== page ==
Yes, front page again. Apparently Cromwell, an English mastiff, all 22 stone of him, saw off a burglar who was trying to nick a lawnmower whilst his owner was in the bath. Screams were heard, the lawnmower was unnicked and all that was left at the scene of the attempted robbery was a 'vest with lots of holes in it' This 'gentle dog' had gone into 'guard dog mode' when his owner's property was under threat. It is thought that the man (male vest?) will not return to have another go. Sure thing.
What we do not know is what happened to the would be thief. Did Bruce tear off his vest whilst ignoring his shirt, trousers, jacket and tie? Do modern thieves just wear vests? Perhaps Cromwell swallowed him with one gulp, leaving only the one garment for 'Mr Manners'. He is a big lad, and according to the Berwickshire, could be the 'heaviest dog in the world'
Quite apt for the Borders then-some of them must be amongst the largest humans on the planet even if some of them are visiting caravanners and not natives. If Morrisons were to run a competition for the nation's fattest customer-it would be won by someone 'in-store' in Berwick.
You can bet your last holey vest on that.
(The image is from the Berwickshire-and note to Owner-don't visit Ireland with your pet-an English
Mastiff called Cromwell might be a tiny bit resented)
Labels: Berwickshire News, Fat people, Silly dogs, silly season
Hoarse with excitement?
The Berwickshire is seemingly increasingly desperate to fill its vast column inches and when it is not dogs stuck down rabbit holes it is horses writing to the editorSIR, - We would like to thank the person who contacted the RSPCA, as they were concerned about our welfare at the Law Field, Coldingham, as on the inspectors’ findings we were described as being in very good condition.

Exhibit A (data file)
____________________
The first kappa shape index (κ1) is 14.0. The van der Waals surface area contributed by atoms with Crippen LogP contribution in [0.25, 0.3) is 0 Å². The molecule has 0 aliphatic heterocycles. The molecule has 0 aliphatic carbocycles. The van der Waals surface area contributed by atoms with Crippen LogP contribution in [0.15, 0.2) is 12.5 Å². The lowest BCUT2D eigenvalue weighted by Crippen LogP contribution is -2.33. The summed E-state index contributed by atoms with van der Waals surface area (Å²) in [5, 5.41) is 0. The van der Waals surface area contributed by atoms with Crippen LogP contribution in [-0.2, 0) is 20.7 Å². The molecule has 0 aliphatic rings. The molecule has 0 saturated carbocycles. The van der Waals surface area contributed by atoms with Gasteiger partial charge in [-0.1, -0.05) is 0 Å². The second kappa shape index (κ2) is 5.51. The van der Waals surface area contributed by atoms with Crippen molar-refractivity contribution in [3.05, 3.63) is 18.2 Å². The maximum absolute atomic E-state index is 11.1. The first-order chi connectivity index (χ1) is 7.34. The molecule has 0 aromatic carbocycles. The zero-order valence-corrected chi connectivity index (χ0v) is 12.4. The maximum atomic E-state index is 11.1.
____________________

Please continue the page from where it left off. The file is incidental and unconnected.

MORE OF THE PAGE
The case may be that this person has no knowledge of the equine world - well rest assured our owners do.
So we ask this person, next time in passing, to take a good look around our field, and not from the window of a passing bus and they too will find we are well cared for. Yes there is not a lot of grass in our field just now, but we are fed and watered daily and we have all the hay our hearts desire.
So we ask this person not to worry as we are in NEIGH danger of starving!
EDD and NAVARA,
(Horses at the Law Field, Coldingham).
And its good to know that there are still parts of this wild frontier you can reach by bus-presumably mostly used by country folk who might know a thing or two about horses. And if this is Big Jim country-if your fields can no longer support your equine friends, don't worry-offer them for development.
You know that makes sense
(The image may be of Edd or Navara looking for spell checker on his Pony Computer (PC)
Labels: Berwickshire News, building in the countryside, Horses as writers
Mr Chairman! Mr Chairman! Shhsh!
Huttonian sat through many boring meetings at the UN and may have almost nodded off but I don't think I survived anything as monumentally soporific as this! Sent by a Kuwaiti bloggee and taken at an Islamic summit in May this year. More at http://www.flickr.com/blog.gne
Scrubbing the Truth?